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Executive Summary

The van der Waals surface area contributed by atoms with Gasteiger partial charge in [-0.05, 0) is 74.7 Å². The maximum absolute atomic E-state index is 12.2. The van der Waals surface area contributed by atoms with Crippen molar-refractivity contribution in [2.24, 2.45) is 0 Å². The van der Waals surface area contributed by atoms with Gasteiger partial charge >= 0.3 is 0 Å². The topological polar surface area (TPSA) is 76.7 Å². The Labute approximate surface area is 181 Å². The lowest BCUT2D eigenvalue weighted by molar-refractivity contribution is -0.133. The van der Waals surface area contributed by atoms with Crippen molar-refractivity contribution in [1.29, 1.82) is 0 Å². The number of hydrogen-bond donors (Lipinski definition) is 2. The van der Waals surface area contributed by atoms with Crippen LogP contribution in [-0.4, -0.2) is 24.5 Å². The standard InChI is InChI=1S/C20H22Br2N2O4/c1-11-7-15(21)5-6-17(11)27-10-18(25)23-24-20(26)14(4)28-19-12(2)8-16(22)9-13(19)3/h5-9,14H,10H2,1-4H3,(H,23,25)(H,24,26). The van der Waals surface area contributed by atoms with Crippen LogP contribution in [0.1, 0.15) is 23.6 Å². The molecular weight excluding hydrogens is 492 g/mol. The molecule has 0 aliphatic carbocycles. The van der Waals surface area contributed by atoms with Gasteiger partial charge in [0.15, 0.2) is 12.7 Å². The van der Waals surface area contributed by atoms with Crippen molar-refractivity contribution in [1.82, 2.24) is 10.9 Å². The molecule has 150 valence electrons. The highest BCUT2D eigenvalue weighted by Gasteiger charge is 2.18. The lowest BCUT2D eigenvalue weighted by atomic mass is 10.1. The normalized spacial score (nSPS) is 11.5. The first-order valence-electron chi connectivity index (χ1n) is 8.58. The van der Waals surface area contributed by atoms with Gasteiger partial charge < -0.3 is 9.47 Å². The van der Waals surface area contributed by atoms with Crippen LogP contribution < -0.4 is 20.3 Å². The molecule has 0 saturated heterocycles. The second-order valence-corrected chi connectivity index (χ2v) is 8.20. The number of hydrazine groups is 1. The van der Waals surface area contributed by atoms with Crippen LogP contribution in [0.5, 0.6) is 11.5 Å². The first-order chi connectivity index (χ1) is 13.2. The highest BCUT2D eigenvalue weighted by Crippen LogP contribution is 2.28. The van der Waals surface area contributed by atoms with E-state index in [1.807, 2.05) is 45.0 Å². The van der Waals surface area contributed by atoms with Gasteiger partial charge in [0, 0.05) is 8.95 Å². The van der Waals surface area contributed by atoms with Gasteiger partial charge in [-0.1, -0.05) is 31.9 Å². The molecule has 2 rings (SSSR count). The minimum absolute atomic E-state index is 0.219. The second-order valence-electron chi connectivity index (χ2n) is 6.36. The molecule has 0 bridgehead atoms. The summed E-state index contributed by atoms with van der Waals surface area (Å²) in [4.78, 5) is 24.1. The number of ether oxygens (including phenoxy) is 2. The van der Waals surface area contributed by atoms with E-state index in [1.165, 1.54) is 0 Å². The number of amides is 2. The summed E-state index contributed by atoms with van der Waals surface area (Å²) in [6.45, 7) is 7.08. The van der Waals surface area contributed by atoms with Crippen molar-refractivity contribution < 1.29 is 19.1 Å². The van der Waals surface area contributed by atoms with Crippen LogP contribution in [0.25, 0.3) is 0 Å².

Warner-Lambert is supplying trimetrexate to the National Institute of Allergy & Infectious Diseases for distribution under a Treatment IND approved by FDA on Feb. 16. The drug will be available free of charge to treat patients with pneumocystis carinii pneumonia who are unresponsive to other therapies. Trimetrexate is the third Treatment IND approved by FDA and "the first AIDS-related drug to be granted Treatment IND status," FDA and NIAID noted in a joint press statement. Pneumocystis carinii pneumonia is an opportunistic, "potentially life-threatening infection which often afflicts AIDS patients," the statement added. NIAID is the sponsor of the Treatment IND, although the product is manufactured by Warner-Lambert. The institute, not the company, is conducting studies in pursuit of final FDA approval. FDA and NIAID said the drug will be made available to AIDS patients who have pneumocystis carinii pneumonia and "experience severe or life-threatening adverse reactions" to the standard, marketed drug therapies, trimethoprim/sulfamethoxazole (Burroughs-Wellcome's Septra or Roche's Bactrim) and injectable pentamidine (LyphoMed's Pentam). Approximately 60-70% of AIDS patients develop pneumocystis carinii pneumonia, and roughly half of that subpopulation become intolerant to the standard regimens, NIAID said. Physicians who wish to obtain trimetrexate for their patients under the Treatment IND protocol are instructed to call an NIAID hotline: 1-800-426-7527 (1-800-833-0014 in Michigan). If their AIDS patients have documented cases of pneumocystis carinii pneumonia and have experienced "severe or life-threatening adverse reactions" to the standard approved therapies, they are connected with an NIAID physician, who inquires about additional patient information and may arrange for shipment. For example, patients under the protocol must be more than 12 years of age, must not be pregnant, and must be hematologically stable (have adequate platelet and neuprophil counts), NIAID explained. In the interest of time, paperwork for documentation is sent with the drug to the physician. FDA and NIAID cautioned that because trimetrexate "is toxic to the bone marrow cells and gastrointestinal tract and is potentially lethal at the doses needed to treat pneumocystis carinii pneumonia, it is imperative that it be administered concurrently with leucovorin, an approved drug used for protecting human cells from the harmful effects of anti-folate drugs." The agencies speculated that trimetrexate used concomitantly with leucovorin might prove less toxic than Bactrim, Septra, or Pentam or might be effective in patients for whom adverse reactions to the standard approved therapies preclude further effective treatment. "Controlled clinical trials sponsored by NIAID have been initiated to address these questions and to evaluate the benefits and risks of trimetrexate in larger numbers of patients," the agency said. First synthesized in 1969 by Warner-Lambert, trimetrexate was developed as an anticancer agent. In summer of 1985 National Cancer Institute researchers proposed use of the anti-folate drug as a potential treatment for pneumocystis carinii pneumonia, and filed an IND that September. NIAID said it subsequently submitted a Treatment IND based on "promising data" from the NCI trials.

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